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Neglect woman sentenced following investigation

ODDIE: The image on the left shows one of the horses (Oddie) before being rescued. On the right, making good progress with recovery

ODDIE: The image on the left shows one of the horses (Oddie) before being rescued. On the right, making good progress with recovery

An Alford woman who neglected three horses has been banned from keeping the animals for two years following an investigation by the SSPCA.

Susan Gale, 56, of Tillyfour Court, Alford, was sentenced at Aberdeen

Sheriff Court on Tuesday (July 29).

At an earlier appearance, Gale pled guilty to failing to provide adequate nutrition and veterinary attention for her three horses, contrary to the Animal Health and Welfare (Scotland) Act 2006.

Gale was given a two year ban on keeping horses and a 90 hour community payback order, to be completed within nine months.

Commenting on the investigation and court case, Senior Inspector Alison

Simpson said: “When I arrived at Gale’s premises, the first horse I saw was a five year old coloured stallion named Oddie (pictured) and I was immediately concerned for his welfare. He was extremely thin, with all bones visible, and he had a body score of just 0.5 out of 5.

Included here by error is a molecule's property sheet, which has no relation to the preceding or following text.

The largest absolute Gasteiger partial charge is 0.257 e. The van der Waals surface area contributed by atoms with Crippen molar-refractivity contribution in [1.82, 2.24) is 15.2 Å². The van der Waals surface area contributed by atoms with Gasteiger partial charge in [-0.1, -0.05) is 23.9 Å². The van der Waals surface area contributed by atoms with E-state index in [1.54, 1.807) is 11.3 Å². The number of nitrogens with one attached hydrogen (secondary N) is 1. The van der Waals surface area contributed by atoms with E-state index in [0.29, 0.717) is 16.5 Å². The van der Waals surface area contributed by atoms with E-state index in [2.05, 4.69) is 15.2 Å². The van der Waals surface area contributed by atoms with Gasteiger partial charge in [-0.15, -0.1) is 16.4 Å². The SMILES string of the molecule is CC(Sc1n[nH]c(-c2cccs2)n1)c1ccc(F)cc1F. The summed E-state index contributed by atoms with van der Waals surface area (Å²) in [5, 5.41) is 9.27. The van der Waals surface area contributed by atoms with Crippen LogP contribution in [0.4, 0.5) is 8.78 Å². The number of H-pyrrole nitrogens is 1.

“The second horse, a 10 to 12 year old black mare named May, was also very underweight with a body score of 0.5. She had little co-ordination of her back legs due to a severe form of ataxia, which is a neurological disorder affecting balance, and she was suffering from a lice infestation.

“A third horse, an eight year old bay mare named April, was also thin, with a body score of one out of five.”

The SSPCA found no medical issues which would explain the poor body conditions of the horses, therefore it was clear this was due to a chronic lack of feed over a period of a few months.

Both April and May were suffering from serious heart murmurs and, after six months in SSPCA care, April had a severe heart attack.

The filly would not have been able to recover due to her physical state and the vet had to make the kindest decision to put her to sleep.

May’s heart murmur was affecting her quality of life and she was regularly losing balance and falling over.

The vet decided the most humane decision was to put may to sleep.

After prolonged rehabilitation, Oddie made a tremendous recovery and the SSPCA has since been able to find him “the loving new home he deserves.”

 

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